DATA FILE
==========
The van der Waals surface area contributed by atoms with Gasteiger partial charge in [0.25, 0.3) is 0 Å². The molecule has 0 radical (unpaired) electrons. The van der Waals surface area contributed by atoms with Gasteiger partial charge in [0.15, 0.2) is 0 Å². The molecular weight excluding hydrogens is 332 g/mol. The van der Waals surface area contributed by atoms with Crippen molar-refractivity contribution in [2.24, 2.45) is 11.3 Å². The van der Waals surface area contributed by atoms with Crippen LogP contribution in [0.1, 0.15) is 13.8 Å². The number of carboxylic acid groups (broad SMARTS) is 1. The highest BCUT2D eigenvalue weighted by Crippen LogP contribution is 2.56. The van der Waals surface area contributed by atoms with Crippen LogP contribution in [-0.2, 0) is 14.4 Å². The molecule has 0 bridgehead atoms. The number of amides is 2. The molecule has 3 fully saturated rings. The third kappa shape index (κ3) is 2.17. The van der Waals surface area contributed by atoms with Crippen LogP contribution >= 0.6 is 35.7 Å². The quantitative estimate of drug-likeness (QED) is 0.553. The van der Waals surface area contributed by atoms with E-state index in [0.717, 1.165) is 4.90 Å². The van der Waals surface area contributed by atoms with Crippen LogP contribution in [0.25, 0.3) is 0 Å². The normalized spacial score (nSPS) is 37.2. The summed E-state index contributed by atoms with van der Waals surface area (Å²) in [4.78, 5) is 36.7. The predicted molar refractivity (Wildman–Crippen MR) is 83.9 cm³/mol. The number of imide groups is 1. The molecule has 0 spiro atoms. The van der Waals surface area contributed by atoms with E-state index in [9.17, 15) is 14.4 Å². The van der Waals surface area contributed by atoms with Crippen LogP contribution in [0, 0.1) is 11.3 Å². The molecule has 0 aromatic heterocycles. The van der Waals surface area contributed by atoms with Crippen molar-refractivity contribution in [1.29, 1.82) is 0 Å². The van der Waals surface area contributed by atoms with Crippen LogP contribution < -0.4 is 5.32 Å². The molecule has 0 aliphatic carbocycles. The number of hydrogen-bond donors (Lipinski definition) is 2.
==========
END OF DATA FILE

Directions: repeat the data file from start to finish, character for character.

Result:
The van der Waals surface area contributed by atoms with Gasteiger partial charge in [0.25, 0.3) is 0 Å². The molecule has 0 radical (unpaired) electrons. The van der Waals surface area contributed by atoms with Gasteiger partial charge in [0.15, 0.2) is 0 Å². The molecular weight excluding hydrogens is 332 g/mol. The van der Waals surface area contributed by atoms with Crippen molar-refractivity contribution in [2.24, 2.45) is 11.3 Å². The van der Waals surface area contributed by atoms with Crippen LogP contribution in [0.1, 0.15) is 13.8 Å². The number of carboxylic acid groups (broad SMARTS) is 1. The highest BCUT2D eigenvalue weighted by Crippen LogP contribution is 2.56. The van der Waals surface area contributed by atoms with Crippen LogP contribution in [-0.2, 0) is 14.4 Å². The molecule has 0 bridgehead atoms. The number of amides is 2. The molecule has 3 fully saturated rings. The third kappa shape index (κ3) is 2.17. The van der Waals surface area contributed by atoms with Crippen LogP contribution >= 0.6 is 35.7 Å². The quantitative estimate of drug-likeness (QED) is 0.553. The van der Waals surface area contributed by atoms with E-state index in [0.717, 1.165) is 4.90 Å². The van der Waals surface area contributed by atoms with Crippen LogP contribution in [0.25, 0.3) is 0 Å². The normalized spacial score (nSPS) is 37.2. The summed E-state index contributed by atoms with van der Waals surface area (Å²) in [4.78, 5) is 36.7. The predicted molar refractivity (Wildman–Crippen MR) is 83.9 cm³/mol. The number of imide groups is 1. The molecule has 0 spiro atoms. The van der Waals surface area contributed by atoms with E-state index in [9.17, 15) is 14.4 Å². The van der Waals surface area contributed by atoms with Crippen LogP contribution in [0, 0.1) is 11.3 Å². The molecule has 0 aromatic heterocycles. The van der Waals surface area contributed by atoms with Crippen molar-refractivity contribution in [1.29, 1.82) is 0 Å². The van der Waals surface area contributed by atoms with Crippen LogP contribution < -0.4 is 5.32 Å². The molecule has 0 aliphatic carbocycles. The number of hydrogen-bond donors (Lipinski definition) is 2.